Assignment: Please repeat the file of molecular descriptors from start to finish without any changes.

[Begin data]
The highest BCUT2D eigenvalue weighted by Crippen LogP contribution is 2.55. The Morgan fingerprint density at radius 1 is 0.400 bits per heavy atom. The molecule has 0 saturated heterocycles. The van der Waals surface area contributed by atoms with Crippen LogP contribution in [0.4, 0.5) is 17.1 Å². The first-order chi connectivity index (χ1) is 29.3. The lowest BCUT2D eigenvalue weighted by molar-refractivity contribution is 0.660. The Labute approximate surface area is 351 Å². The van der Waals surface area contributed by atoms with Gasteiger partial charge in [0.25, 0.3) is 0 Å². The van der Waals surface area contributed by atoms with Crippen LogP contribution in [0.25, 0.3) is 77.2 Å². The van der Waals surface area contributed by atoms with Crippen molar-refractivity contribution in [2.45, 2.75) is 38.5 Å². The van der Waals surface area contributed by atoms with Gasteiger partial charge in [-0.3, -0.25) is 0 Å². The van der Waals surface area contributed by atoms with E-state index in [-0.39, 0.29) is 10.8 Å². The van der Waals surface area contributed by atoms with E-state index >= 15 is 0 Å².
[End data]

The highest BCUT2D eigenvalue weighted by Crippen LogP contribution is 2.55. The Morgan fingerprint density at radius 1 is 0.400 bits per heavy atom. The molecule has 0 saturated heterocycles. The van der Waals surface area contributed by atoms with Crippen LogP contribution in [0.4, 0.5) is 17.1 Å². The first-order chi connectivity index (χ1) is 29.3. The lowest BCUT2D eigenvalue weighted by molar-refractivity contribution is 0.660. The Labute approximate surface area is 351 Å². The van der Waals surface area contributed by atoms with Gasteiger partial charge in [0.25, 0.3) is 0 Å². The van der Waals surface area contributed by atoms with Crippen LogP contribution in [0.25, 0.3) is 77.2 Å². The van der Waals surface area contributed by atoms with Crippen molar-refractivity contribution in [2.45, 2.75) is 38.5 Å². The van der Waals surface area contributed by atoms with Gasteiger partial charge in [-0.3, -0.25) is 0 Å². The van der Waals surface area contributed by atoms with E-state index in [-0.39, 0.29) is 10.8 Å². The van der Waals surface area contributed by atoms with E-state index >= 15 is 0 Å².